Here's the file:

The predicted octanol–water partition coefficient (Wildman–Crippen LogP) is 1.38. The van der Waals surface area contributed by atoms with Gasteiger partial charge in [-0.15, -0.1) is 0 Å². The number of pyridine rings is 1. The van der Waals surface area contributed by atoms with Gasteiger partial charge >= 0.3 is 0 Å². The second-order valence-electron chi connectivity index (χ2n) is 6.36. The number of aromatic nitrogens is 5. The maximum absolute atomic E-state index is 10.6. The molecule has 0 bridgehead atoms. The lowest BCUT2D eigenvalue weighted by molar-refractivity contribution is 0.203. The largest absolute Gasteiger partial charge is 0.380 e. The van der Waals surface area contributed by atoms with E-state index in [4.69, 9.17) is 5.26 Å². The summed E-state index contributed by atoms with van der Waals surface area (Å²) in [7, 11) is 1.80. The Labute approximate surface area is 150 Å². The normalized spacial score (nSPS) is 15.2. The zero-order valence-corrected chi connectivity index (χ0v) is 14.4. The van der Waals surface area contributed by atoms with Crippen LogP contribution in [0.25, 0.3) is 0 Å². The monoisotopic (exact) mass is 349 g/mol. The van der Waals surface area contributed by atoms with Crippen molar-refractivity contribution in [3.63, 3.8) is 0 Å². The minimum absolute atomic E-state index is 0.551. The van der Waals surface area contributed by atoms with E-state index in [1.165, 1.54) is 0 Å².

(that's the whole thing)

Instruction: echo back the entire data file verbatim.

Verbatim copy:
The predicted octanol–water partition coefficient (Wildman–Crippen LogP) is 1.38. The van der Waals surface area contributed by atoms with Gasteiger partial charge in [-0.15, -0.1) is 0 Å². The number of pyridine rings is 1. The van der Waals surface area contributed by atoms with Gasteiger partial charge >= 0.3 is 0 Å². The second-order valence-electron chi connectivity index (χ2n) is 6.36. The number of aromatic nitrogens is 5. The maximum absolute atomic E-state index is 10.6. The molecule has 0 bridgehead atoms. The lowest BCUT2D eigenvalue weighted by molar-refractivity contribution is 0.203. The largest absolute Gasteiger partial charge is 0.380 e. The van der Waals surface area contributed by atoms with E-state index in [4.69, 9.17) is 5.26 Å². The summed E-state index contributed by atoms with van der Waals surface area (Å²) in [7, 11) is 1.80. The Labute approximate surface area is 150 Å². The normalized spacial score (nSPS) is 15.2. The zero-order valence-corrected chi connectivity index (χ0v) is 14.4. The van der Waals surface area contributed by atoms with Crippen LogP contribution in [0.25, 0.3) is 0 Å². The monoisotopic (exact) mass is 349 g/mol. The van der Waals surface area contributed by atoms with Crippen molar-refractivity contribution in [3.63, 3.8) is 0 Å². The minimum absolute atomic E-state index is 0.551. The van der Waals surface area contributed by atoms with E-state index in [1.165, 1.54) is 0 Å².